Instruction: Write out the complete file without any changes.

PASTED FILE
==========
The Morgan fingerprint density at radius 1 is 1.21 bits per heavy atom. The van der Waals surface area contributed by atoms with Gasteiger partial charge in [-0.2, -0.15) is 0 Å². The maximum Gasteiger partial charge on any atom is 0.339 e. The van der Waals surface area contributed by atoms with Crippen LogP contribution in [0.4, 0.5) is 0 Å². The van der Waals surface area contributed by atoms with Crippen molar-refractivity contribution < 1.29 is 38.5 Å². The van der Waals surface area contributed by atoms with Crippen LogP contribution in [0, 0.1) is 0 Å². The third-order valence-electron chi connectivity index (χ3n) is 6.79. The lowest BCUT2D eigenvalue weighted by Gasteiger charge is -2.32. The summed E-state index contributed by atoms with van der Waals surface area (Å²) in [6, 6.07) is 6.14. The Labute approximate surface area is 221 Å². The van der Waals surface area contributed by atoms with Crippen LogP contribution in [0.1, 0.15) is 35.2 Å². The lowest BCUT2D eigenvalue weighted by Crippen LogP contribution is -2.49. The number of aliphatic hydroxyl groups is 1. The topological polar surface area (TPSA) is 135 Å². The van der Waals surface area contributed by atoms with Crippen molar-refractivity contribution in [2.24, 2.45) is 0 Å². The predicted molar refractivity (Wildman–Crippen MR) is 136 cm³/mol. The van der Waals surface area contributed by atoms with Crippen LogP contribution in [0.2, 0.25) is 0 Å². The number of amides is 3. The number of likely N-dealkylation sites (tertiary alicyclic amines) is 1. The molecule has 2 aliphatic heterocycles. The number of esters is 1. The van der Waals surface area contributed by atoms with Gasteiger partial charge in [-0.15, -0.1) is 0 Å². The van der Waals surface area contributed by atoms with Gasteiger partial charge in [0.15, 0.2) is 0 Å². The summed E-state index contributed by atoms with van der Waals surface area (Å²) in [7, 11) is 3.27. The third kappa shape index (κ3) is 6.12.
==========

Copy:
The Morgan fingerprint density at radius 1 is 1.21 bits per heavy atom. The van der Waals surface area contributed by atoms with Gasteiger partial charge in [-0.2, -0.15) is 0 Å². The maximum Gasteiger partial charge on any atom is 0.339 e. The van der Waals surface area contributed by atoms with Crippen LogP contribution in [0.4, 0.5) is 0 Å². The van der Waals surface area contributed by atoms with Crippen molar-refractivity contribution < 1.29 is 38.5 Å². The van der Waals surface area contributed by atoms with Crippen LogP contribution in [0, 0.1) is 0 Å². The third-order valence-electron chi connectivity index (χ3n) is 6.79. The lowest BCUT2D eigenvalue weighted by Gasteiger charge is -2.32. The summed E-state index contributed by atoms with van der Waals surface area (Å²) in [6, 6.07) is 6.14. The Labute approximate surface area is 221 Å². The van der Waals surface area contributed by atoms with Crippen LogP contribution in [0.1, 0.15) is 35.2 Å². The lowest BCUT2D eigenvalue weighted by Crippen LogP contribution is -2.49. The number of aliphatic hydroxyl groups is 1. The topological polar surface area (TPSA) is 135 Å². The van der Waals surface area contributed by atoms with Crippen molar-refractivity contribution in [2.24, 2.45) is 0 Å². The predicted molar refractivity (Wildman–Crippen MR) is 136 cm³/mol. The van der Waals surface area contributed by atoms with Crippen LogP contribution in [0.2, 0.25) is 0 Å². The number of amides is 3. The number of likely N-dealkylation sites (tertiary alicyclic amines) is 1. The molecule has 2 aliphatic heterocycles. The number of esters is 1. The van der Waals surface area contributed by atoms with Gasteiger partial charge in [-0.15, -0.1) is 0 Å². The van der Waals surface area contributed by atoms with Gasteiger partial charge in [0.15, 0.2) is 0 Å². The summed E-state index contributed by atoms with van der Waals surface area (Å²) in [7, 11) is 3.27. The third kappa shape index (κ3) is 6.12.